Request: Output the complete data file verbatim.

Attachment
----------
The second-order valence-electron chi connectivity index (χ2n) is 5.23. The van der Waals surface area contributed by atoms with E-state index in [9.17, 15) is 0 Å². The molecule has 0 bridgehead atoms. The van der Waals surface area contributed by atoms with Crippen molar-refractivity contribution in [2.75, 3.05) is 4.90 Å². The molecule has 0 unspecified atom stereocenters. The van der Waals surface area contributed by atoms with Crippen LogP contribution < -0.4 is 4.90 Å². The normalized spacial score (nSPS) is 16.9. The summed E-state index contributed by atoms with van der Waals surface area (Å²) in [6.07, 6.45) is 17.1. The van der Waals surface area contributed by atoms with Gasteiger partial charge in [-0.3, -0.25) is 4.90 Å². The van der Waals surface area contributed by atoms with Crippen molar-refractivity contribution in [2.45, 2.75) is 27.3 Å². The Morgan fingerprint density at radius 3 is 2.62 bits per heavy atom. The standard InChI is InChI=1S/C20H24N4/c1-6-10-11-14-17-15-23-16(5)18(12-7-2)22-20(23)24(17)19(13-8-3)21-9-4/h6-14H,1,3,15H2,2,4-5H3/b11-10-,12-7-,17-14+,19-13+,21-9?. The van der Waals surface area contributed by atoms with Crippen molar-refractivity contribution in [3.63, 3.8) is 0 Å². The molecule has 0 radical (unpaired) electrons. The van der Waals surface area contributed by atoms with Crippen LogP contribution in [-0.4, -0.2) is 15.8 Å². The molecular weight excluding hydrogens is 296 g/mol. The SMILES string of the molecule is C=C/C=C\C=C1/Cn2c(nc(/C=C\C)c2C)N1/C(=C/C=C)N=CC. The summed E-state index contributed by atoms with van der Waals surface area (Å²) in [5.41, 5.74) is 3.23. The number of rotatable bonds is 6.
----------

The second-order valence-electron chi connectivity index (χ2n) is 5.23. The van der Waals surface area contributed by atoms with E-state index in [9.17, 15) is 0 Å². The molecule has 0 bridgehead atoms. The van der Waals surface area contributed by atoms with Crippen molar-refractivity contribution in [2.75, 3.05) is 4.90 Å². The molecule has 0 unspecified atom stereocenters. The van der Waals surface area contributed by atoms with Crippen LogP contribution < -0.4 is 4.90 Å². The normalized spacial score (nSPS) is 16.9. The summed E-state index contributed by atoms with van der Waals surface area (Å²) in [6.07, 6.45) is 17.1. The van der Waals surface area contributed by atoms with Gasteiger partial charge in [-0.3, -0.25) is 4.90 Å². The van der Waals surface area contributed by atoms with Crippen molar-refractivity contribution in [2.45, 2.75) is 27.3 Å². The Morgan fingerprint density at radius 3 is 2.62 bits per heavy atom. The standard InChI is InChI=1S/C20H24N4/c1-6-10-11-14-17-15-23-16(5)18(12-7-2)22-20(23)24(17)19(13-8-3)21-9-4/h6-14H,1,3,15H2,2,4-5H3/b11-10-,12-7-,17-14+,19-13+,21-9?. The van der Waals surface area contributed by atoms with Crippen molar-refractivity contribution in [3.63, 3.8) is 0 Å². The molecule has 0 radical (unpaired) electrons. The van der Waals surface area contributed by atoms with Crippen LogP contribution in [-0.4, -0.2) is 15.8 Å². The molecular weight excluding hydrogens is 296 g/mol. The SMILES string of the molecule is C=C/C=C\C=C1/Cn2c(nc(/C=C\C)c2C)N1/C(=C/C=C)N=CC. The summed E-state index contributed by atoms with van der Waals surface area (Å²) in [5.41, 5.74) is 3.23. The number of rotatable bonds is 6.